You’ve encountered AI if you’ve ever used a Chatbot on a website, Alexa in your house, or Siri on your smartphone to receive answers to a question. Machine learning, picture recognition, audio recognition, natural language processing, and language translation are all common uses.

AI’s Advantages and Possibilities:

Healthcare executives are still looking into how this advanced technology might help them improve both financial performance and patient satisfaction that including connecting patients with providers and estimating out-of-pocket payments in real-time.

Computer-assisted coding (CAC), which reads clinician notes using natural language processing are just a few of the possible applications.

  1. Enhancement of clinical documentation
  2. Authorizations in advance
  3. Verification of claim status
  4. Examining EHR notes and clinical data to find flaws and inconsistencies
  5. Chatbots and textbots to answer queries
  6. Scheduling (can account for peak hours, availability, and resource load)
  7. Predicting payer representative availability to reduce multiple calls and long hold times
  8. Learning patterns in claim denials and recommending corrective actions for example appending a modifier for a particular procedure etc as required by that specific payer.
Revenue Cycle Management

End-to-end or “unattended” automation can be achieved by combining AI with RPA. RPA employs pre-programmed logic to handle structured data, such as filling out a form, but AI builds its own reasoning and can handle unstructured data, such as free typing in a chatbot or textbot or analyzing speech in a phone call. Both types of data are used in healthcare RCM. It is feasible to automate an entire process from start to end by combining RPA and AI.

Prior authorizations, one of the most time-consuming revenue cycle management tasks, are an excellent example of this combination. RPA bots can automate the repetitive operations that staff typically conduct during the authorization process, while AI can learn from previous denials to predict changes and detect potential difficulties.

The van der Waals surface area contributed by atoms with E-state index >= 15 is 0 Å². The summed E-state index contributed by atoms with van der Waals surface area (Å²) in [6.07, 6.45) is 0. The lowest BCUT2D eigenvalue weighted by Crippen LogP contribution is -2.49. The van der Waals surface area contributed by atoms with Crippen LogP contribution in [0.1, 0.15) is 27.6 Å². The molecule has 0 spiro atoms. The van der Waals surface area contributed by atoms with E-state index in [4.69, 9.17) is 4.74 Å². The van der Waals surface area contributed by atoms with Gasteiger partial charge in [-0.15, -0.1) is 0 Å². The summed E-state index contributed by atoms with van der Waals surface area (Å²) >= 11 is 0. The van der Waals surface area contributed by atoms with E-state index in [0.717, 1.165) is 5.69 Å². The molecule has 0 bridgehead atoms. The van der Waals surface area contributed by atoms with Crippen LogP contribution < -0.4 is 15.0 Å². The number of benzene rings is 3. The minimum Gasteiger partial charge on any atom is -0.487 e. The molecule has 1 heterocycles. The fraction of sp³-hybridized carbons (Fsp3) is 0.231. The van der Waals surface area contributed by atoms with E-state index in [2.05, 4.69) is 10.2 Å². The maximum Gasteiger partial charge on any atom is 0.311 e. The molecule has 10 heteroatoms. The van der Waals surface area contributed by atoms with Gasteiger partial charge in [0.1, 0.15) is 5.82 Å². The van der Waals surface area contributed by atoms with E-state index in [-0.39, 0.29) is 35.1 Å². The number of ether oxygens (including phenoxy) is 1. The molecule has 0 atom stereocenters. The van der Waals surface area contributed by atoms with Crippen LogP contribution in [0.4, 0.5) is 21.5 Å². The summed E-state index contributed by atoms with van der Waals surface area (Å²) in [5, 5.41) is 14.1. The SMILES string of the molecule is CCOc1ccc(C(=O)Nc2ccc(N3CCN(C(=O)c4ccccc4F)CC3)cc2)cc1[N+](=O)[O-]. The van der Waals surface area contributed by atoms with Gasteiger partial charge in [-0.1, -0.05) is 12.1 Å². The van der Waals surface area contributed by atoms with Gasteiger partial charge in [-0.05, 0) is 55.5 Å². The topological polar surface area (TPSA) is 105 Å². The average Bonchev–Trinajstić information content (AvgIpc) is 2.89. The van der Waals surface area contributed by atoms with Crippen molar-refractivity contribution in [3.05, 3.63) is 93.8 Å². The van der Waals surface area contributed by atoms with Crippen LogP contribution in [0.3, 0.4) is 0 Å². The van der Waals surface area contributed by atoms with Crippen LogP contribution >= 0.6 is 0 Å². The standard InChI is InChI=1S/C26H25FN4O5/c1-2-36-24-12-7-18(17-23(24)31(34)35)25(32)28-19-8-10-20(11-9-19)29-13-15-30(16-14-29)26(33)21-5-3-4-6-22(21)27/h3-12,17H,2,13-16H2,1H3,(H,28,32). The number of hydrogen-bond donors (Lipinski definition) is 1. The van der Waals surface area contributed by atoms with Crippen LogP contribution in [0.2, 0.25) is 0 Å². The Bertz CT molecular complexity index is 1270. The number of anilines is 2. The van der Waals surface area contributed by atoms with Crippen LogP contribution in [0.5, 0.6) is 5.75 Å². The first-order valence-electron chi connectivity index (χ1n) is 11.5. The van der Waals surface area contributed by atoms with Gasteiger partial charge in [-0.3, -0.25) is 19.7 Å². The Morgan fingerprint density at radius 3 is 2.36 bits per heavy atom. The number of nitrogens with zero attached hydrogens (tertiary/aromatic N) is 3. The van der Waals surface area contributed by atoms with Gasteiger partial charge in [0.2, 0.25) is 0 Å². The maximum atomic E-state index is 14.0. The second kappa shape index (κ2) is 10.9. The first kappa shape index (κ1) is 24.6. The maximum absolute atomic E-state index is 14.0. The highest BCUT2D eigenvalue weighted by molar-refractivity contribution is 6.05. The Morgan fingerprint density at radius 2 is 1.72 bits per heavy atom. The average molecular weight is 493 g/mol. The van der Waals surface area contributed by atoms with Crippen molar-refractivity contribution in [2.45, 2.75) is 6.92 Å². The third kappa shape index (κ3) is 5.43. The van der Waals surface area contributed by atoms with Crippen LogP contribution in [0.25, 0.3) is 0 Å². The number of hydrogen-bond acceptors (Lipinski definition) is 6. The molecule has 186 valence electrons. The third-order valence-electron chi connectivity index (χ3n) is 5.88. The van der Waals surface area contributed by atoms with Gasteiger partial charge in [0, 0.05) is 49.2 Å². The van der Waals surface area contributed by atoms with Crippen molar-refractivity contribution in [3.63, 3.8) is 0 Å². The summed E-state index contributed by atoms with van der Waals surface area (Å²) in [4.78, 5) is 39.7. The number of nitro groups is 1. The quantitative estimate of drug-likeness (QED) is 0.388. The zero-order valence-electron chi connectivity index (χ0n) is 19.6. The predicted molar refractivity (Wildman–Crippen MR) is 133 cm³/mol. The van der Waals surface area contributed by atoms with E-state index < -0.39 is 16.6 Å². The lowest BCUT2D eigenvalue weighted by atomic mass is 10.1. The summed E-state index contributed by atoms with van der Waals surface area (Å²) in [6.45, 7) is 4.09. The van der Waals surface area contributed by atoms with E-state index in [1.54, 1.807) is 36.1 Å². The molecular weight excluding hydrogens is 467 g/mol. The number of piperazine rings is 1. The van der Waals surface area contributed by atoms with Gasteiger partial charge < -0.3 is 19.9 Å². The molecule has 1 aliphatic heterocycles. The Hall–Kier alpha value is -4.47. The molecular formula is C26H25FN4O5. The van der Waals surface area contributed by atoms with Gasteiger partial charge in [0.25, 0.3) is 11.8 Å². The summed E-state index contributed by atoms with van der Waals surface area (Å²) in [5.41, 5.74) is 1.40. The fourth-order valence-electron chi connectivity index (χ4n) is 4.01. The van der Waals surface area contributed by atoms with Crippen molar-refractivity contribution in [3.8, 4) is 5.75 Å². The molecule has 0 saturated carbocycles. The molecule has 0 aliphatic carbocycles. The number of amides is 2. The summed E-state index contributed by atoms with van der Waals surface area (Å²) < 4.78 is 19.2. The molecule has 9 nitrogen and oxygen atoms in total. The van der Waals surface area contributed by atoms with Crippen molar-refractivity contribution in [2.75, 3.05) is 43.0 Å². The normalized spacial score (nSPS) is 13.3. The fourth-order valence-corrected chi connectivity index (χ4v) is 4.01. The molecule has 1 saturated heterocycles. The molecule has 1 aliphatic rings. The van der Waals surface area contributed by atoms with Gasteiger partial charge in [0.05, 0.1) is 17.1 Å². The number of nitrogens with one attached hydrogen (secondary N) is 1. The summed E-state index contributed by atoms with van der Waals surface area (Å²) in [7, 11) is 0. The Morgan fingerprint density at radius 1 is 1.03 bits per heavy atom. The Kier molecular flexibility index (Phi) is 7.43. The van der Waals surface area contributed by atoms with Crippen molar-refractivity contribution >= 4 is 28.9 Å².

While artificial intelligence (AI) can automate many operations, it does not replace the necessity for human workers. When human action is required, AI can help convey the correct information to the right person at the right time. While patients may prefer automated techniques for basic chores, they still want a real person to assist them during “moments of truth”—interactions that require fixing a key issue or making a care decision.

With the right technology and practical solutions, MediFusion EHR can help you increase profitability, improve patient experience, and get the most out of your IT investment. Providers may be enticed by the promise of decreased operational expenses to integrate the latest AI technology, and there are plenty of possibilities.

However, while selecting and deploying automation, it’s critical to be highly deliberate. Automation isn’t only about lowering labor expenses; it’s also about freeing up employees to focus on more important patient-centric tasks. It can save operating costs while simultaneously improving the patient financial experience and staff morale when used wisely.